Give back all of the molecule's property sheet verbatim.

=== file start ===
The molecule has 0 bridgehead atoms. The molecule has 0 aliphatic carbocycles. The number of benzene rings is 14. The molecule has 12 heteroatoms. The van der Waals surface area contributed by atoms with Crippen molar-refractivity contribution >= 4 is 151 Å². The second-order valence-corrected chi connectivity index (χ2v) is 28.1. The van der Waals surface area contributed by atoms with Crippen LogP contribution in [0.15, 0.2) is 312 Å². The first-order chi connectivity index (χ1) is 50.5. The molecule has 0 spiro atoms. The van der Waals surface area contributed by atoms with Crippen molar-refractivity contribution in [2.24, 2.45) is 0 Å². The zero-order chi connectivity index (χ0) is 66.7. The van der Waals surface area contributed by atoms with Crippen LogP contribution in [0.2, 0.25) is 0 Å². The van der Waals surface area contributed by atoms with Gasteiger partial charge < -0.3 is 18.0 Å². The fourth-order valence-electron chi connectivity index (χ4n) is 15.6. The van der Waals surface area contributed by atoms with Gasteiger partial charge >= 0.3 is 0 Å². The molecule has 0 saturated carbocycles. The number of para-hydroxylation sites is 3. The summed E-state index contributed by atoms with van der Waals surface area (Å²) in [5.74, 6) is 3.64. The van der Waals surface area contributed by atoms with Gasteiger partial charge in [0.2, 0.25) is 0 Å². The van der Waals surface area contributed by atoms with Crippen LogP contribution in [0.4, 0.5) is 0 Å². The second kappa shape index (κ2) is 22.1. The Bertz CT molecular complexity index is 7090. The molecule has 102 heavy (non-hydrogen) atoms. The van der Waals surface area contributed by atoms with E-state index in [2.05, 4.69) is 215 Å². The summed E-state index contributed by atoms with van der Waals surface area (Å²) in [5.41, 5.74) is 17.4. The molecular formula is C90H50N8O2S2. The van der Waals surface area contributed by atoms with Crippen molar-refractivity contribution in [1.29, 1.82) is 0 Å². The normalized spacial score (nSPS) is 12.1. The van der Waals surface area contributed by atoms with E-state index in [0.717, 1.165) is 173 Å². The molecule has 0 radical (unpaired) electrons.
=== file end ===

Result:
The molecule has 0 bridgehead atoms. The molecule has 0 aliphatic carbocycles. The number of benzene rings is 14. The molecule has 12 heteroatoms. The van der Waals surface area contributed by atoms with Crippen molar-refractivity contribution >= 4 is 151 Å². The second-order valence-corrected chi connectivity index (χ2v) is 28.1. The van der Waals surface area contributed by atoms with Crippen LogP contribution in [0.15, 0.2) is 312 Å². The first-order chi connectivity index (χ1) is 50.5. The molecule has 0 spiro atoms. The van der Waals surface area contributed by atoms with Crippen molar-refractivity contribution in [2.24, 2.45) is 0 Å². The zero-order chi connectivity index (χ0) is 66.7. The van der Waals surface area contributed by atoms with Crippen LogP contribution in [0.2, 0.25) is 0 Å². The van der Waals surface area contributed by atoms with Gasteiger partial charge < -0.3 is 18.0 Å². The fourth-order valence-electron chi connectivity index (χ4n) is 15.6. The van der Waals surface area contributed by atoms with Gasteiger partial charge >= 0.3 is 0 Å². The molecule has 0 saturated carbocycles. The number of para-hydroxylation sites is 3. The summed E-state index contributed by atoms with van der Waals surface area (Å²) in [5.74, 6) is 3.64. The van der Waals surface area contributed by atoms with Gasteiger partial charge in [0.2, 0.25) is 0 Å². The van der Waals surface area contributed by atoms with Crippen LogP contribution in [0.4, 0.5) is 0 Å². The second kappa shape index (κ2) is 22.1. The Bertz CT molecular complexity index is 7090. The molecule has 102 heavy (non-hydrogen) atoms. The van der Waals surface area contributed by atoms with E-state index in [2.05, 4.69) is 215 Å². The summed E-state index contributed by atoms with van der Waals surface area (Å²) in [5.41, 5.74) is 17.4. The molecular formula is C90H50N8O2S2. The van der Waals surface area contributed by atoms with Crippen molar-refractivity contribution in [1.29, 1.82) is 0 Å². The normalized spacial score (nSPS) is 12.1. The van der Waals surface area contributed by atoms with E-state index in [0.717, 1.165) is 173 Å². The molecule has 0 radical (unpaired) electrons.